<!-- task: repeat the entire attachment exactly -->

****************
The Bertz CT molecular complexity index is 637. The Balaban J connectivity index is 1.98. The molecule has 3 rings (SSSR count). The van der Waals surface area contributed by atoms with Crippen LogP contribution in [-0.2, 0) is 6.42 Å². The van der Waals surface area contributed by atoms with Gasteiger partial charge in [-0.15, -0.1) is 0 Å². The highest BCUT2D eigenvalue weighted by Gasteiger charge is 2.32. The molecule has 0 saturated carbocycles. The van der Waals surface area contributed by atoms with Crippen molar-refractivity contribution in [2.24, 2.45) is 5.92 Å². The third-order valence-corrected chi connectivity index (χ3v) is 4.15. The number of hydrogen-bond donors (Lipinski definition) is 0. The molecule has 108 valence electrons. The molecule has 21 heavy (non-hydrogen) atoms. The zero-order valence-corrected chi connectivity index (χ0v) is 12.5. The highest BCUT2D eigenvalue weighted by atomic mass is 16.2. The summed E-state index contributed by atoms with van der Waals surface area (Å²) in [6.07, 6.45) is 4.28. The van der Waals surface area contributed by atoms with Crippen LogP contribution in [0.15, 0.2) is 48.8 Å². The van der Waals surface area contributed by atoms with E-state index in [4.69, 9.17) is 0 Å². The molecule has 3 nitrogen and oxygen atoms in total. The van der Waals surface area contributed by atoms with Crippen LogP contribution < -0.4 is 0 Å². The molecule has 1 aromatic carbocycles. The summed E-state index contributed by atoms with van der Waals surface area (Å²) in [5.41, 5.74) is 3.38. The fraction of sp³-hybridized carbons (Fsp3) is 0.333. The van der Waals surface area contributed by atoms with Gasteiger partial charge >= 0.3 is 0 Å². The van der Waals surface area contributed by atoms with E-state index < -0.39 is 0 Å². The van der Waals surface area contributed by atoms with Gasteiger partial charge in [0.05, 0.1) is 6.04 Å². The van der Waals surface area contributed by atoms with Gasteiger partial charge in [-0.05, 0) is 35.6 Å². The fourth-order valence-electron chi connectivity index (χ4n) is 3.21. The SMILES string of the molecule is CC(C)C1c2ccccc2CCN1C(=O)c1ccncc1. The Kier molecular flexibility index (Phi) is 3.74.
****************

The Bertz CT molecular complexity index is 637. The Balaban J connectivity index is 1.98. The molecule has 3 rings (SSSR count). The van der Waals surface area contributed by atoms with Crippen LogP contribution in [-0.2, 0) is 6.42 Å². The van der Waals surface area contributed by atoms with Gasteiger partial charge in [-0.15, -0.1) is 0 Å². The highest BCUT2D eigenvalue weighted by Gasteiger charge is 2.32. The molecule has 0 saturated carbocycles. The van der Waals surface area contributed by atoms with Crippen molar-refractivity contribution in [2.24, 2.45) is 5.92 Å². The third-order valence-corrected chi connectivity index (χ3v) is 4.15. The number of hydrogen-bond donors (Lipinski definition) is 0. The molecule has 108 valence electrons. The molecule has 21 heavy (non-hydrogen) atoms. The zero-order valence-corrected chi connectivity index (χ0v) is 12.5. The highest BCUT2D eigenvalue weighted by atomic mass is 16.2. The summed E-state index contributed by atoms with van der Waals surface area (Å²) in [6.07, 6.45) is 4.28. The van der Waals surface area contributed by atoms with Crippen LogP contribution in [0.15, 0.2) is 48.8 Å². The van der Waals surface area contributed by atoms with E-state index in [4.69, 9.17) is 0 Å². The molecule has 3 nitrogen and oxygen atoms in total. The van der Waals surface area contributed by atoms with Crippen LogP contribution < -0.4 is 0 Å². The molecule has 1 aromatic carbocycles. The summed E-state index contributed by atoms with van der Waals surface area (Å²) in [5.41, 5.74) is 3.38. The fraction of sp³-hybridized carbons (Fsp3) is 0.333. The van der Waals surface area contributed by atoms with Gasteiger partial charge >= 0.3 is 0 Å². The van der Waals surface area contributed by atoms with E-state index < -0.39 is 0 Å². The van der Waals surface area contributed by atoms with Gasteiger partial charge in [0.05, 0.1) is 6.04 Å². The van der Waals surface area contributed by atoms with Gasteiger partial charge in [-0.05, 0) is 35.6 Å². The fourth-order valence-electron chi connectivity index (χ4n) is 3.21. The SMILES string of the molecule is CC(C)C1c2ccccc2CCN1C(=O)c1ccncc1. The Kier molecular flexibility index (Phi) is 3.74.